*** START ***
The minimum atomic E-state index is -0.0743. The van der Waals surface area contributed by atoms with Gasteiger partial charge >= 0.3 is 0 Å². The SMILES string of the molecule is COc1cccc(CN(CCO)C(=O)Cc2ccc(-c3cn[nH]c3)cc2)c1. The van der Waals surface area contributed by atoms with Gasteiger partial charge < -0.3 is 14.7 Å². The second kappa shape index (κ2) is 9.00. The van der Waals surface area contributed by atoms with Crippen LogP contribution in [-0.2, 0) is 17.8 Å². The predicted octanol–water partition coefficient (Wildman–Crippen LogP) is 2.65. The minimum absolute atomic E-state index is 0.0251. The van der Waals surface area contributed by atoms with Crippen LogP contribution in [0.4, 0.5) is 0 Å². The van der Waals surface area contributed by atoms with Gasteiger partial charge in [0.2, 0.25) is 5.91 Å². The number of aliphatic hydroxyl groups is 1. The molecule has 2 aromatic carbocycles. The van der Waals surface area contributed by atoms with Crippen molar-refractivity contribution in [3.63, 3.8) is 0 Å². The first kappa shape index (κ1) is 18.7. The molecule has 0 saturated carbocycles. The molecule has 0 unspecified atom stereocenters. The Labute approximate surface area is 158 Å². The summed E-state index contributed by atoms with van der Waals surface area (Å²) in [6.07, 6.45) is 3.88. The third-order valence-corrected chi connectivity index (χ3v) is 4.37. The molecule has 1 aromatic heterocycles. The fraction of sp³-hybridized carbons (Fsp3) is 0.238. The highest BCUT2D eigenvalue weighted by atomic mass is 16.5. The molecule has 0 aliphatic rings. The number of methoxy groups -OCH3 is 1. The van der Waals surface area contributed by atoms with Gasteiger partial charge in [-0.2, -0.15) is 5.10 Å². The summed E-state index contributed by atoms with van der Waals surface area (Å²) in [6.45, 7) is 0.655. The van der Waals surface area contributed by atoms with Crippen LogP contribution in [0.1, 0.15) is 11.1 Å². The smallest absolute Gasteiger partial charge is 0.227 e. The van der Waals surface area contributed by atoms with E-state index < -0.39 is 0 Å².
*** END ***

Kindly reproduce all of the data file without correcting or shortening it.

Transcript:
The minimum atomic E-state index is -0.0743. The van der Waals surface area contributed by atoms with Gasteiger partial charge >= 0.3 is 0 Å². The SMILES string of the molecule is COc1cccc(CN(CCO)C(=O)Cc2ccc(-c3cn[nH]c3)cc2)c1. The van der Waals surface area contributed by atoms with Gasteiger partial charge < -0.3 is 14.7 Å². The second kappa shape index (κ2) is 9.00. The van der Waals surface area contributed by atoms with Crippen LogP contribution in [-0.2, 0) is 17.8 Å². The predicted octanol–water partition coefficient (Wildman–Crippen LogP) is 2.65. The minimum absolute atomic E-state index is 0.0251. The van der Waals surface area contributed by atoms with Crippen LogP contribution in [0.4, 0.5) is 0 Å². The van der Waals surface area contributed by atoms with Gasteiger partial charge in [0.2, 0.25) is 5.91 Å². The number of aliphatic hydroxyl groups is 1. The molecule has 2 aromatic carbocycles. The van der Waals surface area contributed by atoms with Crippen molar-refractivity contribution in [3.63, 3.8) is 0 Å². The first kappa shape index (κ1) is 18.7. The molecule has 0 saturated carbocycles. The molecule has 0 unspecified atom stereocenters. The Labute approximate surface area is 158 Å². The summed E-state index contributed by atoms with van der Waals surface area (Å²) in [6.07, 6.45) is 3.88. The third-order valence-corrected chi connectivity index (χ3v) is 4.37. The molecule has 1 aromatic heterocycles. The fraction of sp³-hybridized carbons (Fsp3) is 0.238. The highest BCUT2D eigenvalue weighted by atomic mass is 16.5. The molecule has 0 aliphatic rings. The number of methoxy groups -OCH3 is 1. The van der Waals surface area contributed by atoms with Gasteiger partial charge in [-0.2, -0.15) is 5.10 Å². The summed E-state index contributed by atoms with van der Waals surface area (Å²) in [6.45, 7) is 0.655. The van der Waals surface area contributed by atoms with Crippen LogP contribution in [0.1, 0.15) is 11.1 Å². The smallest absolute Gasteiger partial charge is 0.227 e. The van der Waals surface area contributed by atoms with E-state index < -0.39 is 0 Å².